The physiological role of regulatory T cells in the prevention of autoimmunity: generation, specificity and mode of action
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Until recently, the traditional view was that tolerance to self antigens was maintained by a combination of physical deletion intrathymically and functional deletion in the periphery of autoreactive T cells. There is now, however, abundant evidence that the normal T cell repertoire contains overtly autoreactive T cells whose pathogenic potential is held in check by the activity of a distinct subset of peripheral T cells, so called regulatory or suppressor T cells. This article examines data from one model of rodent autoimmunity, where autoimmune pathology develops following thymectomy and irradiation of normal laboratory rats, which characterise the development and function of these so called regulatory T cells.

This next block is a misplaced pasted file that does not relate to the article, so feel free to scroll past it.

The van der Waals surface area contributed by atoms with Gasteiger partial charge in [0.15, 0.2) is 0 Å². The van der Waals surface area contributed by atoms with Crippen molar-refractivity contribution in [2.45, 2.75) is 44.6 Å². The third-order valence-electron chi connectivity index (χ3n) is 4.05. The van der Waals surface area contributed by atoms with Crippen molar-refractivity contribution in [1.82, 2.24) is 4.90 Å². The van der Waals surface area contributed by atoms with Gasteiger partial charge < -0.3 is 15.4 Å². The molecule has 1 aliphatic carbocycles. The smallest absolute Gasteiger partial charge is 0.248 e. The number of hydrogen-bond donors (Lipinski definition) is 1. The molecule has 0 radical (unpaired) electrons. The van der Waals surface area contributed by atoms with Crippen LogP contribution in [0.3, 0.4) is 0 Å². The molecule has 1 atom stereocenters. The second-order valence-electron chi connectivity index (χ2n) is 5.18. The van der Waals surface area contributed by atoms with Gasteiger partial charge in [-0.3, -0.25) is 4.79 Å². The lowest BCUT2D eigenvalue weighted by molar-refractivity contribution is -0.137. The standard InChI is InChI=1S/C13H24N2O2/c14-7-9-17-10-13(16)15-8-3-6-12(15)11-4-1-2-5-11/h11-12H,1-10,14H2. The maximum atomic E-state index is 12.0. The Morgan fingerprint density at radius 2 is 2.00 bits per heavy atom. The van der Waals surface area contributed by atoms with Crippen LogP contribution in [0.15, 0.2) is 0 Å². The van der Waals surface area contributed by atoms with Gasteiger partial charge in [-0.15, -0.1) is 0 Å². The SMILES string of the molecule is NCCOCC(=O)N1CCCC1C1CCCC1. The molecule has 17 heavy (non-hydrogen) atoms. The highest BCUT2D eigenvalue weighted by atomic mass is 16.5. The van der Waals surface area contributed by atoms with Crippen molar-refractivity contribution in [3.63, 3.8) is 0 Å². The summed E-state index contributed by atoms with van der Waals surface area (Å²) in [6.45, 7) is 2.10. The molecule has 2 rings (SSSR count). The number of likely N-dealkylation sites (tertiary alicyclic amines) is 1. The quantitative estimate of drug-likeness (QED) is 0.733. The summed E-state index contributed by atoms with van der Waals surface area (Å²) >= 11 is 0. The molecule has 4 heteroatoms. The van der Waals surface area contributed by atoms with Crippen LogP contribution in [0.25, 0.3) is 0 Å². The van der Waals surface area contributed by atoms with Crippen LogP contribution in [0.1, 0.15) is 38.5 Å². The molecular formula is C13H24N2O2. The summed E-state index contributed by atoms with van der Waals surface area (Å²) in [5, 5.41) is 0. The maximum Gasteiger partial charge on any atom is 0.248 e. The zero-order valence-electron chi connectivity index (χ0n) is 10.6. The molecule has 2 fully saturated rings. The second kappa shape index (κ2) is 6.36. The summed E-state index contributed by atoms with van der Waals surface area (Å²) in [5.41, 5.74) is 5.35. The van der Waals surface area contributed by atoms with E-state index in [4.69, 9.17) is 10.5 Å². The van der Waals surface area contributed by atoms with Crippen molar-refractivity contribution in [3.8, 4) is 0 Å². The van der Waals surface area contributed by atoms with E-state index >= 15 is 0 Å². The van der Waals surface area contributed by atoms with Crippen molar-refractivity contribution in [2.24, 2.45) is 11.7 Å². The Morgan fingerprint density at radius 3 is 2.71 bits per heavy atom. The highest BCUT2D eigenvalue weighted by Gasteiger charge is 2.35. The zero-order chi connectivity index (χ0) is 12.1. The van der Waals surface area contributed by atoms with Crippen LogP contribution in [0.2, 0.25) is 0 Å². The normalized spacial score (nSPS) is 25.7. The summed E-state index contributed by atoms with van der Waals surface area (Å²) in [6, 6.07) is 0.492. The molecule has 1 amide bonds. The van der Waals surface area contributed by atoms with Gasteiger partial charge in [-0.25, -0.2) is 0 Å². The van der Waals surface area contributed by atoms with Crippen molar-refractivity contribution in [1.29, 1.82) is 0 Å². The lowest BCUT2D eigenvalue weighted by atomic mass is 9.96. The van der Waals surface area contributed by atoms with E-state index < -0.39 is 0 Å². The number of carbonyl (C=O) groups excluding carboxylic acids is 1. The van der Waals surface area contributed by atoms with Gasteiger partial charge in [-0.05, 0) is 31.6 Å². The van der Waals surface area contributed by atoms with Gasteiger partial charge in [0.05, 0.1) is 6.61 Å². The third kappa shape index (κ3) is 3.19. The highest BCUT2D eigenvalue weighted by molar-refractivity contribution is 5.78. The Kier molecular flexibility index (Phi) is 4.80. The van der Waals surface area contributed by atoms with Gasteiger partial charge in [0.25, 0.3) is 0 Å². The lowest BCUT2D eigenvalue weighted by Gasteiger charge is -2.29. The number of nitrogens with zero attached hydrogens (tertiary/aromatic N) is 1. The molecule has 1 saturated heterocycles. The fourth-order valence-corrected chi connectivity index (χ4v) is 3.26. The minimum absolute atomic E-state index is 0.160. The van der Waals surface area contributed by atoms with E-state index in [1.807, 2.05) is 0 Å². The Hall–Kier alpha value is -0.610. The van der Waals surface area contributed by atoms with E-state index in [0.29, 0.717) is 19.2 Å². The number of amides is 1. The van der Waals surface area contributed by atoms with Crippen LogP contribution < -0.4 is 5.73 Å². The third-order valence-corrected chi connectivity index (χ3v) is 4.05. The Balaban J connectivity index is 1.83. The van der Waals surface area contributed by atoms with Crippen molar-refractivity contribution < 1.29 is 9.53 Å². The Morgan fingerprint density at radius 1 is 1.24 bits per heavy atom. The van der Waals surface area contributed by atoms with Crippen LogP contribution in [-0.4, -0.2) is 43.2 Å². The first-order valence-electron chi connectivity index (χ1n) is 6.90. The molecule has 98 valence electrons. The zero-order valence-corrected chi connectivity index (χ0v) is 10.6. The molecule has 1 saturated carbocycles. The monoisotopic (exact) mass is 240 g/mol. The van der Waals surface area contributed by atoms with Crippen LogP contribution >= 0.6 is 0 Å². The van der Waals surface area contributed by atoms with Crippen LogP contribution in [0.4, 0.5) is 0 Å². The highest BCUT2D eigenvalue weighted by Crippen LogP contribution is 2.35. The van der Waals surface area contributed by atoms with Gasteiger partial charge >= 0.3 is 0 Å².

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B. Seddon, Division of Molecular Immunology, National Institute for Medical Research, The Ridgeway, Mill Hill, London, NW7 1AA, UK